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A dangerous heat dome brought record-setting temperatures Thursday


By Mary Gilbert, CNN Meteorologist

(CNN) — A searing heat dome will reach peak intensity Thursday afternoon and usher in the hottest day of the year so far for millions in the western US.

Temperatures Thursday topped out up to 25 degrees above what’s normal for the time of the year, making it feel like a hot July day in many locations.

Heat will continue through the weekend before easing off a bit early next week. However, many typically hot areas in the West will still have to contend with temperatures up to 10 degrees above normal.

A robust heat dome – a large area of high pressure that parks over an area, traps air and heats it with abundant sunshine for days or weeks – is driving this prolonged, unseasonable heat.

TRACK IT: Where the heat will be hottest this week

The temperatures will be dangerous for those exposed to the elements and unable to cool off. Relief from the heat won’t be found at night, either – another symptom of a world warming due to fossil fuel pollution.

Excessive heat warnings are in effect for more than 18 million people in California, Nevada, Arizona and Utah. A majority of these warnings, which are the most extreme form of heat alert issued by the National Weather Service, remain active through Friday.

Heat has already taken its toll. Multiple people in different parts of the US have died due to heat-related illnesses since last weekend.

Four migrants died “from heat stroke and dehydration” while triple digit temperatures baked the US-Mexico border last weekend, according to the US Border Patrol, El Paso Sector.

In the East, a 59-year-old man died of heat-related complications in Prince George’s County, Maryland, officials said Wednesday. Additional details about the man’s death, which was the state’s first heat-related death of the year, were not released.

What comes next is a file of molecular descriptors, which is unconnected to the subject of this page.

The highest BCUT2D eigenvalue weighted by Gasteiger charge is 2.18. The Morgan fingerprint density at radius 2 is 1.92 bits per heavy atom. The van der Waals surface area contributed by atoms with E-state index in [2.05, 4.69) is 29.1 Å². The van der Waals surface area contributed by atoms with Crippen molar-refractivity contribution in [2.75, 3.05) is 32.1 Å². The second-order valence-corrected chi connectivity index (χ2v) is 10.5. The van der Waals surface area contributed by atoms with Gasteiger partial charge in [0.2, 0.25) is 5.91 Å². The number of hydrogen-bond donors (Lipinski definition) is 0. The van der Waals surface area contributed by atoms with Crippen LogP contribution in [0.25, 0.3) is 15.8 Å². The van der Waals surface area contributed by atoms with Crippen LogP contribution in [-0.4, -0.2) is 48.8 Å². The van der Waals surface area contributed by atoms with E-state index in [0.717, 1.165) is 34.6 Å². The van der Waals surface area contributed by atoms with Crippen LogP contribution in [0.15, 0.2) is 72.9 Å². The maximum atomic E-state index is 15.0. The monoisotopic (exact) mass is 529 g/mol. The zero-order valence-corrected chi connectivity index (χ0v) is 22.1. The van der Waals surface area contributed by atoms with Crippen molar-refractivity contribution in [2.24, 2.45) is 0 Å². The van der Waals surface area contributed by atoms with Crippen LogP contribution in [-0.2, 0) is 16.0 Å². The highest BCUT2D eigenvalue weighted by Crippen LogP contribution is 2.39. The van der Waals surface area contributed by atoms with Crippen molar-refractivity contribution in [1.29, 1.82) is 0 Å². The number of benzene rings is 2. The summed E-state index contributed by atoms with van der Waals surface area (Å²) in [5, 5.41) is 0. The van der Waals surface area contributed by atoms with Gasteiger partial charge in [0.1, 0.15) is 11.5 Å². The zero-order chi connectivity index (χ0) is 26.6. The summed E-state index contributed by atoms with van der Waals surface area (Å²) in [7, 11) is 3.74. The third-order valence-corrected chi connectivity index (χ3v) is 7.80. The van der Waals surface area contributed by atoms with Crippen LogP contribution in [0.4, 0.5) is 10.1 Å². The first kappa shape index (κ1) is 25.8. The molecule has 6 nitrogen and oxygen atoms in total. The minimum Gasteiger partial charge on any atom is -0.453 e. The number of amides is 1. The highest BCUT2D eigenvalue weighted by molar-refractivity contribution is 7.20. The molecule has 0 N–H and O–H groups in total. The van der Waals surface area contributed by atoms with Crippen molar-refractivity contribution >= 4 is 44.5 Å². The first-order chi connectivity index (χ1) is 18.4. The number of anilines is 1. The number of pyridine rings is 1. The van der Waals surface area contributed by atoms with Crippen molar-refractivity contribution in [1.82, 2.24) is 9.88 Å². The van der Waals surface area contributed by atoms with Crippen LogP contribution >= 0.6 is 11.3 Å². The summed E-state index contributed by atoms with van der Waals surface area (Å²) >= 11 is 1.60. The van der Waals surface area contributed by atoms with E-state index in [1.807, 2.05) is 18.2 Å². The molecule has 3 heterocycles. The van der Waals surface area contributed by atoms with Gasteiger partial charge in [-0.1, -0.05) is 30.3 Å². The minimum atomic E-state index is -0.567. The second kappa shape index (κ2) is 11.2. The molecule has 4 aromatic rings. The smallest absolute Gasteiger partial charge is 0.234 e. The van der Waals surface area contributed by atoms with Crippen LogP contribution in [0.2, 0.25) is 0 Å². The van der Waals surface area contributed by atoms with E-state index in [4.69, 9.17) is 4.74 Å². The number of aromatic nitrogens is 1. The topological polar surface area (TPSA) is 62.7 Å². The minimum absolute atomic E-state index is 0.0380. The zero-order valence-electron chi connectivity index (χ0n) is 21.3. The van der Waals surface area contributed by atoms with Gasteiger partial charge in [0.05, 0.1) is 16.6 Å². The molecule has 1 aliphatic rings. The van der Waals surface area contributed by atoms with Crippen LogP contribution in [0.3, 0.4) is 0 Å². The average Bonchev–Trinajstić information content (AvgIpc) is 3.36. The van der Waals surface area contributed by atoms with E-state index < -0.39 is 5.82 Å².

Heat also proved challenging for firefighters battling a blaze in California’s Napa County Wednesday. Four firefighters were sent to area hospitals for injuries related to difficult terrain and “hot summer conditions,” according to CAL Fire’s Sonoma-Lake-Napa Unit. All four are expected to make full recoveries.

More than a dozen daily high temperature records fell earlier this week in the West as the heat dome strengthened. A few dozen more could be broken through the weekend.

Flagstaff, Arizona; Reno, Nevada; and Fresno, California, are just a handful of cities where the day’s high temperature record could fall on one or more days this week.

Phoenix sizzled Wednesday but fell just short of its first 110-degree day of the year, a threshold it blew past Thursday as it soared to 113 degrees, also smashing the city’s previous record for the day by 2 degrees. High temperatures hit 111 degrees in Las Vegas, tying this year with 2010 for the earliest such reading on record in the city.

Death Valley, the hottest place in the world, clocked in with a temperature of 122 degrees, topping a daily record of 121 degrees it set back in 1996. Even the brutal desert landscape doesn’t typically get this hot until mid-to-late June.

Triple-digit temperatures will persist in California’s Central Valley into the weekend with 110s sticking around in desert areas of California, Nevada and Arizona.

Summerlike heat will expand northward Friday and reach the Northwest. Records could be broken in parts of Oregon, Washington and Idaho from Friday through the weekend.

While it won’t be record-breaking, Seattle will contend with high temperatures in the upper 70s Friday and could come close to 80 degrees on Saturday. Highs like these are 10 degrees warmer than what’s typical for early June.

CNN’s Melissa Alonso and Andy Rose contributed to this report.

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Article Topic Follows: cnn-weather/environment

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